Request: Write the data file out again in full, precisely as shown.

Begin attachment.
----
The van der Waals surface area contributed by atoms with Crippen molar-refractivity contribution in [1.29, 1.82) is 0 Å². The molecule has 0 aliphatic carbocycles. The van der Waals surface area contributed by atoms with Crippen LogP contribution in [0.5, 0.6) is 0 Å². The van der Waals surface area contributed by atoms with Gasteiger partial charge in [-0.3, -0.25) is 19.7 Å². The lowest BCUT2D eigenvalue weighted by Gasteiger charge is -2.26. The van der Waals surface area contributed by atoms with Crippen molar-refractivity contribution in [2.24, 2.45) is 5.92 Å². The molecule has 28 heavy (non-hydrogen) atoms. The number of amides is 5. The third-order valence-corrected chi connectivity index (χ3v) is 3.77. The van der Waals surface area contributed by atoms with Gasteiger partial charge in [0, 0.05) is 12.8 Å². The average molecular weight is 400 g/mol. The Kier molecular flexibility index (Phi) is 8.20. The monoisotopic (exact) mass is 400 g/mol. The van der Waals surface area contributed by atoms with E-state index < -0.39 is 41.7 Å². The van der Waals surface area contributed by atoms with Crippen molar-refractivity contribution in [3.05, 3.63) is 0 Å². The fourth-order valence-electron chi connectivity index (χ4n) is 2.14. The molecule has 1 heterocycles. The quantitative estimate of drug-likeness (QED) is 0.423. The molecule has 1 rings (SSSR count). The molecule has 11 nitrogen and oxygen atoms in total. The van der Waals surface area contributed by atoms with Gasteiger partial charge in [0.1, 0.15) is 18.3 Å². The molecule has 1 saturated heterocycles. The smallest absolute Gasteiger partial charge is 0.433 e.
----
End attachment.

The van der Waals surface area contributed by atoms with Crippen molar-refractivity contribution in [1.29, 1.82) is 0 Å². The molecule has 0 aliphatic carbocycles. The van der Waals surface area contributed by atoms with Crippen LogP contribution in [0.5, 0.6) is 0 Å². The van der Waals surface area contributed by atoms with Gasteiger partial charge in [-0.3, -0.25) is 19.7 Å². The lowest BCUT2D eigenvalue weighted by Gasteiger charge is -2.26. The van der Waals surface area contributed by atoms with Crippen molar-refractivity contribution in [2.24, 2.45) is 5.92 Å². The molecule has 28 heavy (non-hydrogen) atoms. The number of amides is 5. The third-order valence-corrected chi connectivity index (χ3v) is 3.77. The van der Waals surface area contributed by atoms with Gasteiger partial charge in [0, 0.05) is 12.8 Å². The average molecular weight is 400 g/mol. The Kier molecular flexibility index (Phi) is 8.20. The monoisotopic (exact) mass is 400 g/mol. The van der Waals surface area contributed by atoms with E-state index < -0.39 is 41.7 Å². The van der Waals surface area contributed by atoms with Crippen molar-refractivity contribution in [3.05, 3.63) is 0 Å². The fourth-order valence-electron chi connectivity index (χ4n) is 2.14. The molecule has 1 heterocycles. The quantitative estimate of drug-likeness (QED) is 0.423. The molecule has 1 rings (SSSR count). The molecule has 11 nitrogen and oxygen atoms in total. The van der Waals surface area contributed by atoms with Gasteiger partial charge in [0.1, 0.15) is 18.3 Å². The molecule has 1 saturated heterocycles. The smallest absolute Gasteiger partial charge is 0.433 e.